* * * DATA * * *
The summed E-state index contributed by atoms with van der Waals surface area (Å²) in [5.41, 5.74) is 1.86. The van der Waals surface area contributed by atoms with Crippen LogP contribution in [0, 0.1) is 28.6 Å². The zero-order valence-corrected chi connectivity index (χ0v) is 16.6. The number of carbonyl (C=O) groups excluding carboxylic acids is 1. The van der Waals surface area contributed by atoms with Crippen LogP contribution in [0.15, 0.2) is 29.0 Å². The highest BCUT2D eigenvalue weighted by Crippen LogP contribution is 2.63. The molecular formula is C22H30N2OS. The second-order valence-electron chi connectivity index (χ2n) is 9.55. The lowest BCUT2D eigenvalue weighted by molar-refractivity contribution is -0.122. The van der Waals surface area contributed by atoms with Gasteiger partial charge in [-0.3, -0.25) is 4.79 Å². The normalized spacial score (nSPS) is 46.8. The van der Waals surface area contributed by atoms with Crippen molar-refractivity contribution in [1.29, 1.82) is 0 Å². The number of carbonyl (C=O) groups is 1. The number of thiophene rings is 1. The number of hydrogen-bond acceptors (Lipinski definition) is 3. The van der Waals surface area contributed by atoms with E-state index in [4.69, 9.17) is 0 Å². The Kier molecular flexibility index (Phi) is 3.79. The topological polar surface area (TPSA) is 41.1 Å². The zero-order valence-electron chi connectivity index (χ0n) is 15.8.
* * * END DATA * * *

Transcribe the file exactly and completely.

The summed E-state index contributed by atoms with van der Waals surface area (Å²) in [5.41, 5.74) is 1.86. The van der Waals surface area contributed by atoms with Crippen LogP contribution in [0, 0.1) is 28.6 Å². The zero-order valence-corrected chi connectivity index (χ0v) is 16.6. The number of carbonyl (C=O) groups excluding carboxylic acids is 1. The van der Waals surface area contributed by atoms with Crippen LogP contribution in [0.15, 0.2) is 29.0 Å². The highest BCUT2D eigenvalue weighted by Crippen LogP contribution is 2.63. The molecular formula is C22H30N2OS. The second-order valence-electron chi connectivity index (χ2n) is 9.55. The lowest BCUT2D eigenvalue weighted by molar-refractivity contribution is -0.122. The van der Waals surface area contributed by atoms with Gasteiger partial charge in [-0.3, -0.25) is 4.79 Å². The normalized spacial score (nSPS) is 46.8. The van der Waals surface area contributed by atoms with Crippen molar-refractivity contribution in [1.29, 1.82) is 0 Å². The number of carbonyl (C=O) groups is 1. The number of thiophene rings is 1. The number of hydrogen-bond acceptors (Lipinski definition) is 3. The van der Waals surface area contributed by atoms with E-state index in [4.69, 9.17) is 0 Å². The Kier molecular flexibility index (Phi) is 3.79. The topological polar surface area (TPSA) is 41.1 Å². The zero-order valence-electron chi connectivity index (χ0n) is 15.8.